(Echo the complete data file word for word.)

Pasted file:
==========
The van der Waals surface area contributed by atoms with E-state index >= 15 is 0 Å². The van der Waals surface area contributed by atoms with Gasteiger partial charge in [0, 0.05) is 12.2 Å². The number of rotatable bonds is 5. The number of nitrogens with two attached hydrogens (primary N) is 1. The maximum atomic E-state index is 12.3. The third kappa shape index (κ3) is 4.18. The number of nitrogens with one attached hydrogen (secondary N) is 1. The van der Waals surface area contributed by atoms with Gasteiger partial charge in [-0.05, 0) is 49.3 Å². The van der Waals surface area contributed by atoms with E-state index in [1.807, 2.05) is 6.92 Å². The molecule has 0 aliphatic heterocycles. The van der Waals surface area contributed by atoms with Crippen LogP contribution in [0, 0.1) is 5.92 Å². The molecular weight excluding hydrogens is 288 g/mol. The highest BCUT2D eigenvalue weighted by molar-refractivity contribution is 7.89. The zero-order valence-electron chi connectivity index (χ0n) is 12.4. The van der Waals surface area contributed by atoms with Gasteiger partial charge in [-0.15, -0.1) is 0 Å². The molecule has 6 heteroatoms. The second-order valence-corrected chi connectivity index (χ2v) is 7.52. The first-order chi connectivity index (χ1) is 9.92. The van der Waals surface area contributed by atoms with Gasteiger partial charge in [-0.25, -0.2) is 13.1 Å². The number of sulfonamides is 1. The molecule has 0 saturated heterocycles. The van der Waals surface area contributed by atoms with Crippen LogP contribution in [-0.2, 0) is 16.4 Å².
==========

The van der Waals surface area contributed by atoms with E-state index >= 15 is 0 Å². The van der Waals surface area contributed by atoms with Gasteiger partial charge in [0, 0.05) is 12.2 Å². The number of rotatable bonds is 5. The number of nitrogens with two attached hydrogens (primary N) is 1. The maximum atomic E-state index is 12.3. The third kappa shape index (κ3) is 4.18. The number of nitrogens with one attached hydrogen (secondary N) is 1. The van der Waals surface area contributed by atoms with Gasteiger partial charge in [-0.05, 0) is 49.3 Å². The van der Waals surface area contributed by atoms with E-state index in [1.807, 2.05) is 6.92 Å². The molecule has 0 aliphatic heterocycles. The van der Waals surface area contributed by atoms with Crippen LogP contribution in [0, 0.1) is 5.92 Å². The molecular weight excluding hydrogens is 288 g/mol. The highest BCUT2D eigenvalue weighted by molar-refractivity contribution is 7.89. The zero-order valence-electron chi connectivity index (χ0n) is 12.4. The van der Waals surface area contributed by atoms with Gasteiger partial charge in [-0.15, -0.1) is 0 Å². The molecule has 6 heteroatoms. The second-order valence-corrected chi connectivity index (χ2v) is 7.52. The first-order chi connectivity index (χ1) is 9.92. The van der Waals surface area contributed by atoms with Gasteiger partial charge in [-0.25, -0.2) is 13.1 Å². The number of sulfonamides is 1. The molecule has 0 saturated heterocycles. The van der Waals surface area contributed by atoms with Crippen LogP contribution in [-0.2, 0) is 16.4 Å².